A 2008 Ministry of Justice Directive (MOJ) requires all Local Authorities to store their electoral data in a consistent way with prescribed formatting for names, dates of birth and addresses. Each address in a register is matched to a Unique Property Reference Number (UPRN) from the NLPG. The whole process was designed to improve the quality and integrity of electoral registers, enable effective checking of political party donations and to help in detecting certain types of electoral fraud. It also revealed that many properties were entirely missing from Electoral Registers. The process of matching the two datasets together has also improved the quality and reliability of the NLPG, and has facilitated the wider use of the data across Councils.
Tandridge District Council, one of the first to achieve a 100 per cent adoption of the government directive had matched their Electoral Registers to the NLPG in 2005 but spurred on by the MOJ directive in 2008/9 found that 435 properties were missing from the Electoral Register. Pat Porter from Tandridge District Council explains, "Whilst we achieved a 100% match in 2005, this must be an ongoing process as nothing stays static for long. We now carry out two matching exercises each year to keep the Electoral Register in synch with the NLPG, once in January to prepare for possible elections in the spring and again in August prior to the annual canvass."
In Nottingham, a city with over 130,000 electors, the Council found over 1,300 anomalous records in their Electoral Register with more than 2,000 missing addresses. "Although the matching exercise was technically challenging and could not have been achieved without close partnership of staff, software vendors and external consultants the results have been worth it," explained Diane Fieldhouse at Nottingham City Council. "We have made sure that this was not a one-off exercise and provided the Democratic Services team with direct access to the NLPG. Electoral Register and address data are now maintained via regular change files direct from the NLPG, so there is no need for staff to input information manually. Our address information has also benefitted from the linkages â the Electoral Registration Team is an excellent source of vital customer intelligence".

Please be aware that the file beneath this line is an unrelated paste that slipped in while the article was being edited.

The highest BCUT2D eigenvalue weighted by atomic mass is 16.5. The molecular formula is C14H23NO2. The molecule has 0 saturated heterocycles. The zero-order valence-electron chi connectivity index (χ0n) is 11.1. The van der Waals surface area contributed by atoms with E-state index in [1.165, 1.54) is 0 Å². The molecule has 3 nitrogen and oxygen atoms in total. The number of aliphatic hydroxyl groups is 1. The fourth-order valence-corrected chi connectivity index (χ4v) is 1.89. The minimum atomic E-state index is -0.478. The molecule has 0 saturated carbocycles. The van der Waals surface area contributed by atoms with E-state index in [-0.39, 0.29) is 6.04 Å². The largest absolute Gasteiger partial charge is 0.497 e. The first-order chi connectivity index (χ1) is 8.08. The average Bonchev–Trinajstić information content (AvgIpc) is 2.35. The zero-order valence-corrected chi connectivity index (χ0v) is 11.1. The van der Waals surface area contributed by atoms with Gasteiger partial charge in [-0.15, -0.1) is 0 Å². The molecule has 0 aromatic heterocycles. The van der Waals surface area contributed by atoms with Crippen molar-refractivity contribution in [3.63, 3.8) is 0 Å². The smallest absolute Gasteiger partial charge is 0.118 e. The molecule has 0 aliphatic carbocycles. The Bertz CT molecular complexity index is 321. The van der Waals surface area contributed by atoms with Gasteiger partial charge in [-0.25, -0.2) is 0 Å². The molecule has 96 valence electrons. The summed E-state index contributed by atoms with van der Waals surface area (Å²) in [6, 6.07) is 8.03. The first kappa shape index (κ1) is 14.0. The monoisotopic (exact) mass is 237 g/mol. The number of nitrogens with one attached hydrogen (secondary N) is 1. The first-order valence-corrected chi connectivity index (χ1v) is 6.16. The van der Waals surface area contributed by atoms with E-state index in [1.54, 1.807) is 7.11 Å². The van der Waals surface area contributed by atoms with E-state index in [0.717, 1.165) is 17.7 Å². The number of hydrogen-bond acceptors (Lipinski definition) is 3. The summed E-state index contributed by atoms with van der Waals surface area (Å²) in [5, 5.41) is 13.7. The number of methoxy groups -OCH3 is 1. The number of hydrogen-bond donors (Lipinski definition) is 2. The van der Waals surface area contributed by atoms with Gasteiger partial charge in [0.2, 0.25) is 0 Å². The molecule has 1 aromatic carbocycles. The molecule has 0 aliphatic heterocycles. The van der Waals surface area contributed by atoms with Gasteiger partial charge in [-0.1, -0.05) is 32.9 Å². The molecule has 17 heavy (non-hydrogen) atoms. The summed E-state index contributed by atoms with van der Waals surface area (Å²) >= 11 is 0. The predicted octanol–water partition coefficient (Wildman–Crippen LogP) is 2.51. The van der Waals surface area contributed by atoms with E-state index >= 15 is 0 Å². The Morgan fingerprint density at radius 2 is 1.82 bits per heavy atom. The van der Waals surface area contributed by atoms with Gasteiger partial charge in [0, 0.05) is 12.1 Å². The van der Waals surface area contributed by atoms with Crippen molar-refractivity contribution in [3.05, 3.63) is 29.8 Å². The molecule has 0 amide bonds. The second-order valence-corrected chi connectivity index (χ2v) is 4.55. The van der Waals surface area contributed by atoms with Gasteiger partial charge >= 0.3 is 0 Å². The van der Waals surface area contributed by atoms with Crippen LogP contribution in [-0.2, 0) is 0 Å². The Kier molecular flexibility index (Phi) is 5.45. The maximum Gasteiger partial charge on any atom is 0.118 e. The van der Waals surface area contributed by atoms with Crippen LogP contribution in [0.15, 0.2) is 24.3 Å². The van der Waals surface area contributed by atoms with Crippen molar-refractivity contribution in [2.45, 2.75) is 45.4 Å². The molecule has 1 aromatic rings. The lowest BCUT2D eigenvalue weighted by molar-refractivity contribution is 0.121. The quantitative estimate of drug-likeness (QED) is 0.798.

Tandridge District Council and Nottingham City Council were winners and highly commended respectively in the 2009 NLPG - Ministry of Justice Exemplar Award category for the âBest Implementation of the Electoral Registration Data Standard.'
21 April 2010
The NLPG is a joint venture between all local authorities in England and Wales, the Local Government Information House, part of IDeA and Intelligent Addressing Limited.
Intelligent Addressing is contracted under the terms of the Mapping Services Agreement for Local Government to manage the NLPG hub. IA is required to receive, validate and integrate LLPG data from Local Authorities into the national hub and then distribute the data as part of the NLPG. Under a separate public private partnership agreement, IA has been contracted to act as the sole agent for the commercialisation of the NLPG, and promote its use in market sectors beyond the scope of the MSA
Intelligent Addressing contacts:
Gayle Gander, Head of Marketing| 0207 747 3500| [email protected]| www.intelligent-addressing.co.uk
The Improvement and Development Agency (IDeA) works in partnership with all councils, to enhance the performance of the best, accelerate the speed of improvement of the rest, and develop the sector as a whole.
Working in partnership with the local government community, developing national infrastructure projects that enable councils to deliver local services more effectively; LGIH acts as an intermediary between the public and the private sector enabling it to negotiate with private companies on behalf of local authorities in order to provide key parts of a technical infrastructure for improved service delivery.